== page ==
The Corner

Shalit’s Release Highlights Israel’s Democracy

Berlin — Analysts and terror experts outside of Israel have and will continue to second-guess the Israeli government’s decision to secure the release of one captive Israeli soldier, Gilad Shalit, in exchange for 1,027 Palestinian terrorists and criminals. While there are obvious counter-terrorism objections to the swap, which Robert H. Mnookin outlines in his fine Wall Street Journal op-ed “Israel’s Deals with the Devils,” I remain a divided self about the agreement.

In the final analysis, the painstaking agreement was green-lighted by the only vibrant democratic government in the Middle East, the state of Israel. The effort to win Shalit’s freedom is a tribute to Israel’s democracy and its acute sense of justice. While Syria and Iran’s totalitarian regimes are bludgeoning their populations, Israel’s government seeks to protect its citizens from terror and affirm the core principle of human freedom for its population.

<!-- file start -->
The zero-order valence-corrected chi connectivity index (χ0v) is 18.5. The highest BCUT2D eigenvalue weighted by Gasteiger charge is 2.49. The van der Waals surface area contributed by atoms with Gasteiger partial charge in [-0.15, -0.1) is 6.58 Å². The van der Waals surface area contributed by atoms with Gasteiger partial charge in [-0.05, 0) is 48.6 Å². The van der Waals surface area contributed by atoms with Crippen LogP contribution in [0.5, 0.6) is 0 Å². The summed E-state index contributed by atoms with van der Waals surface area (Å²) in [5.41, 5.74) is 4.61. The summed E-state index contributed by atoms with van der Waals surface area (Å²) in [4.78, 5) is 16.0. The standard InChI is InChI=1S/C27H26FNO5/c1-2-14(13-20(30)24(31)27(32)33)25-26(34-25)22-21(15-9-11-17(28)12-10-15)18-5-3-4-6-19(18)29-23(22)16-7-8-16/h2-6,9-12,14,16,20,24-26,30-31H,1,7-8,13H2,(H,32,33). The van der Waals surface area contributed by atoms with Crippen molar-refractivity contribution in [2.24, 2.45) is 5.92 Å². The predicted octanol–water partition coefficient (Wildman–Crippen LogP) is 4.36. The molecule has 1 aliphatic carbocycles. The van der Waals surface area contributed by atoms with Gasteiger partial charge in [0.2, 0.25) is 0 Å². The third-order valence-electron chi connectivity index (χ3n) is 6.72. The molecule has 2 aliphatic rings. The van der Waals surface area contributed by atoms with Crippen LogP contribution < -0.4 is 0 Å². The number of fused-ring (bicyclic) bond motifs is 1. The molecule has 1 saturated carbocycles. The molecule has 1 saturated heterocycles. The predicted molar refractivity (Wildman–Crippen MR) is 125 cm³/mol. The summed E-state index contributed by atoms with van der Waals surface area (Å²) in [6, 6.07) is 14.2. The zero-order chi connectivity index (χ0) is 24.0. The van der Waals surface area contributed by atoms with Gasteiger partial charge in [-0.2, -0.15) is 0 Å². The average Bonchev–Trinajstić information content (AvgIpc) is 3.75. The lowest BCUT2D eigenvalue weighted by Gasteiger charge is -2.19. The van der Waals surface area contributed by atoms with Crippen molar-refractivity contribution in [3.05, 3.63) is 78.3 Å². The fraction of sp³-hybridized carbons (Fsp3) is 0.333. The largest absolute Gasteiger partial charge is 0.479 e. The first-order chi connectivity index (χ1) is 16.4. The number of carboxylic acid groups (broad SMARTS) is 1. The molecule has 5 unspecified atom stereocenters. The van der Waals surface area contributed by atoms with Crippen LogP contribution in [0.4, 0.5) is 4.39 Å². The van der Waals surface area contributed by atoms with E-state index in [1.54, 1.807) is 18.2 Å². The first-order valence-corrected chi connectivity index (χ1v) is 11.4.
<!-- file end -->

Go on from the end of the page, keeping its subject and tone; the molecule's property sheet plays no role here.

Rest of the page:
But the understandable euphoria over Shalit’s release has overshadowed the horrific suffering of Israeli families who have to internalize that the Palestinian murderers of their family members are free.

Shalit’s release also highlights the failure of human-rights organizations such as Amnesty International (AI) and Human Rights Watch (HRW) and the International Committee of the Red Cross. The so-called human-rights NGOs and relief groups failed to aggressively campaign for Shalit’s release. In fact, during Shalit’s imprisonment AI and HRW devoted the bulk of their resources to bashing the Jewish state and publishing report after report about alleged defects in Israel’s human-rights record. In short, AI and HRW trafficked in a pro-Hamas and pro-Hezbollah strategy.

The feeble European Union response to Shalit’s captivity only added to the vile human-rights violations by Hamas. German foreign minister Guido Westerwelle issued one of the most bizarre statements about Shalit’s release, saying that he sees the swap as “new momentum” for both sides to “resume direct negotiations or the success from peace talks could be endangered.” It is more than odd that a German foreign minister appears to be encouraging Israel to deal with a lethal anti-Semitic terror group to bring about peace. The charter of Hamas expressly states that its aim is to obliterate Israel. The goal ought to be to free Gaza from Hamas’s despotic rule.

— Benjamin Weinthal is a fellow at the Foundation for Defense of Democracies.


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